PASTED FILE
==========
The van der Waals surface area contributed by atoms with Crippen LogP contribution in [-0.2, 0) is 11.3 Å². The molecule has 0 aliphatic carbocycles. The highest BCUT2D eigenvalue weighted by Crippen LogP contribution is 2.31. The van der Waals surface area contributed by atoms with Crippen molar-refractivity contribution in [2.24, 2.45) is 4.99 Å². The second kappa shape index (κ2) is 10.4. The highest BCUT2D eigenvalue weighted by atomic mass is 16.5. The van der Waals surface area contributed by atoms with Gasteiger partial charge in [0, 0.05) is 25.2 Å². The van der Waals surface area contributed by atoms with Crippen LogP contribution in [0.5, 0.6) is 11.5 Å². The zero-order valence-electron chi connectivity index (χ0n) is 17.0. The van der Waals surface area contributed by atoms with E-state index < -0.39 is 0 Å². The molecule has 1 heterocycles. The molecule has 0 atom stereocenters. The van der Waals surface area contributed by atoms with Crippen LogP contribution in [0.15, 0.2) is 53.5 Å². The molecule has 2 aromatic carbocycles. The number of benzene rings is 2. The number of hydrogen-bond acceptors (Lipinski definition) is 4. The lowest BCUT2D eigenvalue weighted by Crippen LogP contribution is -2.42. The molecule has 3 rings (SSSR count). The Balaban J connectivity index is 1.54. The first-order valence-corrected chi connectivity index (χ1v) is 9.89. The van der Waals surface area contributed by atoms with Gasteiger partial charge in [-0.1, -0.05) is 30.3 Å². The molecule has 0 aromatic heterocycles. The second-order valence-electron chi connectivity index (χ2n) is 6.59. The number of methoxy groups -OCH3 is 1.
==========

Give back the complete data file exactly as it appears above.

The van der Waals surface area contributed by atoms with Crippen LogP contribution in [-0.2, 0) is 11.3 Å². The molecule has 0 aliphatic carbocycles. The highest BCUT2D eigenvalue weighted by Crippen LogP contribution is 2.31. The van der Waals surface area contributed by atoms with Crippen molar-refractivity contribution in [2.24, 2.45) is 4.99 Å². The second kappa shape index (κ2) is 10.4. The highest BCUT2D eigenvalue weighted by atomic mass is 16.5. The van der Waals surface area contributed by atoms with Gasteiger partial charge in [0, 0.05) is 25.2 Å². The van der Waals surface area contributed by atoms with Crippen LogP contribution in [0.5, 0.6) is 11.5 Å². The zero-order valence-electron chi connectivity index (χ0n) is 17.0. The van der Waals surface area contributed by atoms with E-state index < -0.39 is 0 Å². The molecule has 1 heterocycles. The molecule has 0 atom stereocenters. The van der Waals surface area contributed by atoms with Crippen LogP contribution in [0.15, 0.2) is 53.5 Å². The molecule has 2 aromatic carbocycles. The number of benzene rings is 2. The number of hydrogen-bond acceptors (Lipinski definition) is 4. The lowest BCUT2D eigenvalue weighted by Crippen LogP contribution is -2.42. The molecule has 3 rings (SSSR count). The Balaban J connectivity index is 1.54. The first-order valence-corrected chi connectivity index (χ1v) is 9.89. The van der Waals surface area contributed by atoms with Gasteiger partial charge in [-0.1, -0.05) is 30.3 Å². The molecule has 0 aromatic heterocycles. The second-order valence-electron chi connectivity index (χ2n) is 6.59. The number of methoxy groups -OCH3 is 1.